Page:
You are absolutely right. The problem has been, for this government, they interpreted the 2009 victory as having been due to spending social schemes. So what that has implied is that this government has been, what I call, a fiscal populist, spending more and more. So they haven’t addressed the subsidy question. Now the point is that our macroeconomics doesn’t allow our fiscal situation — the external situation has gotten worse — they don’t allow for any more spending. If anything, we need strong reforms to get the budget and the fiscal position on a more sustainable footing. So leading up to the elections, we can’t afford to spend any more. What I thought the government should decide, or come away with the conclusion is that if you deliver faster growth, that will actually help them in the election. So the reforms that they do now should be motivated by that understanding and realisation that if you don’t provide growth, things will go bad. I don’t know what calculation this government is making. If it makes the calculation that you need to spend more, I think the economy will get worse.

What would you tell the Keynesians that we need to spend more to grow the economy in troubled times?

Our problem is that the supply capacity of the economy needs to be boosted. That means you need fundamental reform, structural reform. It means making India a better place to invest, increasing investment, doing the GST reform. So we need real substantive reform, not temporary measures to boost spending. If you spend more, our inflation will be higher, our current account deficit will get worse. Investors will flee even faster. The rupee will go down even further. So we need some real old-fashioned structural reform to improve India’s growth prospect.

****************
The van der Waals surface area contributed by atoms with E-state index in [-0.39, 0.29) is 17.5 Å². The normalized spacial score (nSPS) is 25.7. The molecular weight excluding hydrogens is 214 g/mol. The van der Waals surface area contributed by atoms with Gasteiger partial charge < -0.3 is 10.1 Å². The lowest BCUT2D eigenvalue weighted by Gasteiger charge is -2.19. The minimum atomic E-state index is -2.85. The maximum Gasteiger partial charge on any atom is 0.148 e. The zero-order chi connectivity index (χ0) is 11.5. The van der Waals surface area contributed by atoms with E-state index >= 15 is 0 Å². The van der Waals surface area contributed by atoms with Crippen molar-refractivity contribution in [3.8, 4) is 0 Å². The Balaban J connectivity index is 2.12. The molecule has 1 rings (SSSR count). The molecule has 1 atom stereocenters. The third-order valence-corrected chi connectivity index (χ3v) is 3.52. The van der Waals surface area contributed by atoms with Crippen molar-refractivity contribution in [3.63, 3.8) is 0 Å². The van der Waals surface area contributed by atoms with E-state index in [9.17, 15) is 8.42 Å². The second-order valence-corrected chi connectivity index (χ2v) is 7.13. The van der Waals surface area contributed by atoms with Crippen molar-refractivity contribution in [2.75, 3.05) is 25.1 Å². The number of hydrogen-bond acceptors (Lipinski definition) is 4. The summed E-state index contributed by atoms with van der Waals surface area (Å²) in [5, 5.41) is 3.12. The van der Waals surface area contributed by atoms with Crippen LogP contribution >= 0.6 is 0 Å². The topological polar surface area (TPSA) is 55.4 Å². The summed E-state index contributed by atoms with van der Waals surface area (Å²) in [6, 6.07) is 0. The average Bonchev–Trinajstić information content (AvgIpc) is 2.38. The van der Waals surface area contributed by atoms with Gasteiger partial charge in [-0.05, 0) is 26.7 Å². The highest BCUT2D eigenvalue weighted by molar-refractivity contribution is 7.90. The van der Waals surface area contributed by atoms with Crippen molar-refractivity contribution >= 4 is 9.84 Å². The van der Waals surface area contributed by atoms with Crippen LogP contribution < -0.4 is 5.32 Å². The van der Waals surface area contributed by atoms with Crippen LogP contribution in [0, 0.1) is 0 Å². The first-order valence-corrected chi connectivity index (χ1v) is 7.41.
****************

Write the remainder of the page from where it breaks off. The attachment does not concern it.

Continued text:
Is India’s credit rating in real danger of going down a notch or two?

I think if the current macroeconomic situation continues, if we continue to see more spending and less reform — I don’t think we are in crisis territory yet — but all the indicators are going in the wrong direction. Luckily for us, what is going to help us is the fact that the oil and commodity prices are actually kind of coming down. And that helps the macroeconomic situation to some extent. The import bill goes down. The inflationary pressures from outside come down a little bit. I think that is going to be a welcome respite for the economy. But if you leave that aside, unless policies change, I don’t think we are going to seriously improve our performance.

How big of a drag Europe is on India?

Europe is a drag on everyone. Whatever is happening to Europe affects all emerging market countries. To varying extents, it depends upon how exposed you are to Europe. But in India, things have actually gotten worse than in other emerging market countries. So that’s what we have to try and reflect on and understand. Some amount of deterioration in performance is because of Europe, but our higher inflation is not because of Europe. Our current account deficit is worse not because of Europe. Our fiscal populism is not because of Europe. The fact that we have so much corruption [has] nothing to do with Europe.

(In partnership with Global India Newswire)


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Manmohan as FM is more symbolic, says Peterson Institute economist Arvind Subramanian